How Jewish Artists Helped Reinvent Chicago

After The Great Fire, a People and City Remade Themselves

In Sickness and in Health: Leon Garland’s 1932 painting ‘Wedding in the Cemetery’ is based on an old legend that if orphans marry in a cemetery during a cholera epidemic, their dead parents will intercede to stop the scourge.
Courtesy Spertus Museum
In Sickness and in Health: Leon Garland’s 1932 painting ‘Wedding in the Cemetery’ is based on an old legend that if orphans marry in a cemetery during a cholera epidemic, their dead parents will intercede to stop the scourge.

By Laura Hodes

Published November 23, 2012, issue of November 30, 2012.

In Chicago, The Spertus Museum has just opened “Jewish Modernists in Chicago,” the seventh chapter in its eight-part series, “Uncovered & Rediscovered: Stories of Jewish Chicago.” This new exhibit focuses on the artistic influence of a group of Jewish artists active in Chicago in the 1920s, ’30s and ’40s.

The entire series is part of the reinvention of the Spertus Institute of Jewish Studies that began in 2009 when Hal Lewis took over as president. The sleek glimmering glass building on South Michigan Avenue, built by the Chicago firm Krueck and Sexton in 2007, replaced the older, dark yet haimish turn-of-the-century office building. Chicago Tribune architecture critic Blair Kamin wrote in 2008 in the Architectural Record that the “10-story building resembles a shimmering piece of quartz exquisitely inserted into a great stone wall, its faceted, folded facade of glass glinting in the morning sun.” And yet its timing was bad. As the Tribune reported in January, the crash meant Spertus’s endowment dropped 22% in 2012 from the previous two years. Spertus still owed $43.6 million of the $56.1 million it had borrowed to build the new building. When the new building opened, there was a kosher restaurant open every day; now the dining area is only open for special events. Space is now being rented out to the School of the Art Institute of Chicago and the Meadville Lombard Theological School.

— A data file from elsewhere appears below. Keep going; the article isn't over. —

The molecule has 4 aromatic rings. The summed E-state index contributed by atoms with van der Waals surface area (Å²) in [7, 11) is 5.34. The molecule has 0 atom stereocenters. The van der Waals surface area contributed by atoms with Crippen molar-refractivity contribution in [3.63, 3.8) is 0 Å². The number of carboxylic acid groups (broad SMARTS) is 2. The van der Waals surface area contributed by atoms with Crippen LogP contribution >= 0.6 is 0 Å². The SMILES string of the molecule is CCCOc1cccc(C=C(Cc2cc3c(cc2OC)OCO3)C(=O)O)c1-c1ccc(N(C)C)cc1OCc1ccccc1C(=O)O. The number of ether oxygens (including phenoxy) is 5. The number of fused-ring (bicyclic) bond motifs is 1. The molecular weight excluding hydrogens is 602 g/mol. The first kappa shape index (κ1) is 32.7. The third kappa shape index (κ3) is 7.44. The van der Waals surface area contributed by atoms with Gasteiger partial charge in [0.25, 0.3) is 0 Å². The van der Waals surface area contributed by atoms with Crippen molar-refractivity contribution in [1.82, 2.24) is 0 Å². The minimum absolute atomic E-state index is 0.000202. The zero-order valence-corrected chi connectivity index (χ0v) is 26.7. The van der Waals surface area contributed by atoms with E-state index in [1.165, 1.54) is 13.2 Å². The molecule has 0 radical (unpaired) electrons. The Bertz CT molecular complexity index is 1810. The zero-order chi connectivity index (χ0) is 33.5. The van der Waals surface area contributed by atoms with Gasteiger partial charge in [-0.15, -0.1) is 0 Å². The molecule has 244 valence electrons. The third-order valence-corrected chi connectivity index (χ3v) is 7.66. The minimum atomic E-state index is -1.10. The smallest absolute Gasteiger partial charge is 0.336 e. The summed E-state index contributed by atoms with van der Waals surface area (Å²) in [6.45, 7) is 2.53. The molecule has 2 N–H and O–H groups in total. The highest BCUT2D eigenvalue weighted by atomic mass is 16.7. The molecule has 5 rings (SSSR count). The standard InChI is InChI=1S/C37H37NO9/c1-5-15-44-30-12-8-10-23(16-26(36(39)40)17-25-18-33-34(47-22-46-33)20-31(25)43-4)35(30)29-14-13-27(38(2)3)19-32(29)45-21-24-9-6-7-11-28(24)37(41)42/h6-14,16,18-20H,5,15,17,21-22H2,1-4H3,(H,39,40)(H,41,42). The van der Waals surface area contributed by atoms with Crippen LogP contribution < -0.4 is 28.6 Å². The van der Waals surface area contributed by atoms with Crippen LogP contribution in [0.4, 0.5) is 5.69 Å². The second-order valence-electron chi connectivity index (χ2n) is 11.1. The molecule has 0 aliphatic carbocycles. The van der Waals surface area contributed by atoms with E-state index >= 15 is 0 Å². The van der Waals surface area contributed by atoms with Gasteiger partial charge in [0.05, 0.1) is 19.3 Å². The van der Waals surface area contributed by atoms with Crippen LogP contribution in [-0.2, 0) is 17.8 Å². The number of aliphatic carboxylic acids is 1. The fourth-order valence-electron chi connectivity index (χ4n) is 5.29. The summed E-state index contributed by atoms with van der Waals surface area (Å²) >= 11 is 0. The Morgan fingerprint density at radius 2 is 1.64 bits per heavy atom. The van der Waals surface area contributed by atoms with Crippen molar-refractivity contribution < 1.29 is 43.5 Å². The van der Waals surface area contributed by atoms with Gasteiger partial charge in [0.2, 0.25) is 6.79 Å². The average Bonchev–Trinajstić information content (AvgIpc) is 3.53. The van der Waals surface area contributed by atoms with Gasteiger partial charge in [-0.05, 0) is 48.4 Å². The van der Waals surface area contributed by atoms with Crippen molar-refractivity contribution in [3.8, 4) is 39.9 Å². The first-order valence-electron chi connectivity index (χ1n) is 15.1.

The “Uncovered” exhibit is in a small gallery on the ground floor, across from the front desk. The exhibit is free and on ground level to encourage passersby to walk in. As I visited, a stream of Art Institute students passed through the front door to attend class, without even glancing at the exhibit. This is unfortunate because this is a fascinating, thoughtful exploration of Jewish modernist artists, and all of the artwork comes from Spertus’s own archives.



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